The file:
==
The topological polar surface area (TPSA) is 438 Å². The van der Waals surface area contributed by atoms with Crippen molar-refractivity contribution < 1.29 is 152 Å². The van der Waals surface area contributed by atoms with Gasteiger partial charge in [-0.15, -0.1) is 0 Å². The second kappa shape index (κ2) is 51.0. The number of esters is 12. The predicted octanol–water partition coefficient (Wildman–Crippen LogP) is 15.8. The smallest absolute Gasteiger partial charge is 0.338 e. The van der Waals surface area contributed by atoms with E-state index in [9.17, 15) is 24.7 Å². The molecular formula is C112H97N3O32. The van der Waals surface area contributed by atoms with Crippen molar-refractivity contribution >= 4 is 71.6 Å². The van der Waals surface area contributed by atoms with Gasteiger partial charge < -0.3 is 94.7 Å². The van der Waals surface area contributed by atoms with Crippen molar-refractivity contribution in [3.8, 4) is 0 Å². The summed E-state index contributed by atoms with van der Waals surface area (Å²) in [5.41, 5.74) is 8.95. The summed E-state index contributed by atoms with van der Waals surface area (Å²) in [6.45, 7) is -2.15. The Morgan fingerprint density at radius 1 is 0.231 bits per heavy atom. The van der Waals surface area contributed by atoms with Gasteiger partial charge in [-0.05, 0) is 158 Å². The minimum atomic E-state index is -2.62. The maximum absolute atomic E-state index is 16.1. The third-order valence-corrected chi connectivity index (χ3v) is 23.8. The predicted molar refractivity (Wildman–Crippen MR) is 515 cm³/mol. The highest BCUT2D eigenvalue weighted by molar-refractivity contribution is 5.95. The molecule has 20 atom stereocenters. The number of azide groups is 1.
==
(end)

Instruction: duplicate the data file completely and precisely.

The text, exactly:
The topological polar surface area (TPSA) is 438 Å². The van der Waals surface area contributed by atoms with Crippen molar-refractivity contribution < 1.29 is 152 Å². The van der Waals surface area contributed by atoms with Gasteiger partial charge in [-0.15, -0.1) is 0 Å². The second kappa shape index (κ2) is 51.0. The number of esters is 12. The predicted octanol–water partition coefficient (Wildman–Crippen LogP) is 15.8. The smallest absolute Gasteiger partial charge is 0.338 e. The van der Waals surface area contributed by atoms with E-state index in [9.17, 15) is 24.7 Å². The molecular formula is C112H97N3O32. The van der Waals surface area contributed by atoms with Crippen molar-refractivity contribution >= 4 is 71.6 Å². The van der Waals surface area contributed by atoms with Gasteiger partial charge < -0.3 is 94.7 Å². The van der Waals surface area contributed by atoms with Crippen molar-refractivity contribution in [3.8, 4) is 0 Å². The summed E-state index contributed by atoms with van der Waals surface area (Å²) in [5.41, 5.74) is 8.95. The summed E-state index contributed by atoms with van der Waals surface area (Å²) in [6.45, 7) is -2.15. The Morgan fingerprint density at radius 1 is 0.231 bits per heavy atom. The van der Waals surface area contributed by atoms with Gasteiger partial charge in [-0.05, 0) is 158 Å². The minimum atomic E-state index is -2.62. The maximum absolute atomic E-state index is 16.1. The third-order valence-corrected chi connectivity index (χ3v) is 23.8. The predicted molar refractivity (Wildman–Crippen MR) is 515 cm³/mol. The highest BCUT2D eigenvalue weighted by molar-refractivity contribution is 5.95. The molecule has 20 atom stereocenters. The number of azide groups is 1.